“Frog-clucking” in Salzburg still facing shortage of volunteers.

When nature awakens in spring, the amphibians in Salzburg set off again to their spawning grounds. This is coordinated so that they reach them safely and are not run over by cars House of nature again this year the construction of “Frog fences” along the animal migration routes. However, there are still no volunteers to look after the amphibian traps.

What do you do when you’re a frog?

People are wanted to check the fences along the streets in the morning, explains Peter Kaufmann from the House of Nature Biodiversity Database in conversation with SALZBURG24. If amphibians get caught in the traps, they are carried either to the other side of the road or directly to their target water. The city of Salzburg also lacks volunteers who catch frogs by hand and bring them safely to their spawning grounds. At all locations, how many animals of which species were saved is also counted.

The locations of the amphibian protection fences at a glance

Volunteers are still needed here:

Families could do it too, says Kaufmann. There are many children and young people among the volunteers. It is important, however, that the youngest wear high-visibility vests and are accompanied by their parents – because the streets where the amphibious fences are are sometimes very busy. Kaufmann appeals to motorists to drive particularly carefully along the “frog fences” – also to protect the volunteers.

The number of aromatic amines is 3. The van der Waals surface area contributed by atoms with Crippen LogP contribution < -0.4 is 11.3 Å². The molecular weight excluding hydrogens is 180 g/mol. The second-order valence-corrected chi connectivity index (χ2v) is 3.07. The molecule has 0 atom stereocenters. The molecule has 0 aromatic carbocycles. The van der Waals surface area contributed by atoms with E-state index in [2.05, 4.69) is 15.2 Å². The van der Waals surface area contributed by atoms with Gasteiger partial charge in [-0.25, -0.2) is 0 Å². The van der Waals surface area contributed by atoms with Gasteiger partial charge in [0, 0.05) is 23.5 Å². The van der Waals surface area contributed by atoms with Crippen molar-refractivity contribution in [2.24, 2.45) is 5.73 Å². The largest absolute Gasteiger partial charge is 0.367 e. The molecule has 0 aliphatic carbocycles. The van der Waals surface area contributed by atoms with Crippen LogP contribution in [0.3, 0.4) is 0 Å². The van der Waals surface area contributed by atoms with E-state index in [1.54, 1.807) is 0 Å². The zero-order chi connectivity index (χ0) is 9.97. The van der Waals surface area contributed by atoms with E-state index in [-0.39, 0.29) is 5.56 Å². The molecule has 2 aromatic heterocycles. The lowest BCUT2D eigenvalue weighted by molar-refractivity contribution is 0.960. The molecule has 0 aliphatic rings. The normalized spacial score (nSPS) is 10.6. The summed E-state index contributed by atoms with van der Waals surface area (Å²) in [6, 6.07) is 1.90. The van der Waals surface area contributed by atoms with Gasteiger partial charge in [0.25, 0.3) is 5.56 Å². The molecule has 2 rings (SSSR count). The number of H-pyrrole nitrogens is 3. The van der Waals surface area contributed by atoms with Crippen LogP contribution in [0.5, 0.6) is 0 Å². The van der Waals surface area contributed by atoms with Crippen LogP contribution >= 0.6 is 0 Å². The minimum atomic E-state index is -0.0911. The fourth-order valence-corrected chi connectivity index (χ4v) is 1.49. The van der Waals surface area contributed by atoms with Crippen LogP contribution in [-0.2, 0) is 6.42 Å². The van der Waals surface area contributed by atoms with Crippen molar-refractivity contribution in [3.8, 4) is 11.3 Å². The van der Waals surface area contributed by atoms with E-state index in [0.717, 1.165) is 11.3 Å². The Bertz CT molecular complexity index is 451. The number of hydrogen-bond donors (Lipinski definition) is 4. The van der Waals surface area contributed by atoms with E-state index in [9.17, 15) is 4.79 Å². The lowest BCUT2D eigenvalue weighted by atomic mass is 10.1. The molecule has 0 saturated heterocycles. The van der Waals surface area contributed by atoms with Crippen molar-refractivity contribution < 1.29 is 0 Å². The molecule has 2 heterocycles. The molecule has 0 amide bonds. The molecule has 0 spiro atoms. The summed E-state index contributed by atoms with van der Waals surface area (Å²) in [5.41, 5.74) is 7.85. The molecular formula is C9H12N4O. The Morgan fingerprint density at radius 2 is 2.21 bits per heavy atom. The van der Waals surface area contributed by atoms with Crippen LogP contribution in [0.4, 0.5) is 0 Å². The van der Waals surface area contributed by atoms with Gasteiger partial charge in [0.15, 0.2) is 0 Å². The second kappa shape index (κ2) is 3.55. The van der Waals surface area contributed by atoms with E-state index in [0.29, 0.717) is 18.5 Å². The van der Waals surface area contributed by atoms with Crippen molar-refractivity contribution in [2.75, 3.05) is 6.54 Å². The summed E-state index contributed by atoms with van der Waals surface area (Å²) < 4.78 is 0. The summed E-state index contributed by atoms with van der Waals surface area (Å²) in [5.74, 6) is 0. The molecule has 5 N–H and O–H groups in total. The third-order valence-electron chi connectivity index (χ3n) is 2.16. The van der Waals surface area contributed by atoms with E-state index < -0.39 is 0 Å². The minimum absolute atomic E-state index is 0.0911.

Volunteers who want to support the project can send an email to [email protected]

Amphibians on the move in Salzburg

On average, “frog-crawling” in Salzburg lasts around five weeks each year. The exact timing of the amphibian migrations depends mainly on the location. While the amphibians in the Flachgau and in the city of Salzburg started migrating quite early this year, things are just getting started in the inner mountains. “In Pinzgau, for example, the fences are just being built,” says Kaufmann.

Climate change affects frog migrations

In general, it can be observed that the migration starts earlier and earlier and the spawning times of the different species now overlap, although they used to migrate separately. Kaufmann attributes this primarily to climate change: “Spring is just getting drier and drier,” he notes. However, amphibians need a certain amount of moisture to migrate. It is not yet possible to foresee what effects this will have on the stocks in the future.

The expert is certain that with the annual “frog claws” one makes an important contribution to the protection of species in Salzburg. Because all native amphibian species are on the red list and are therefore considered endangered.

(Source: SALZBURG24)

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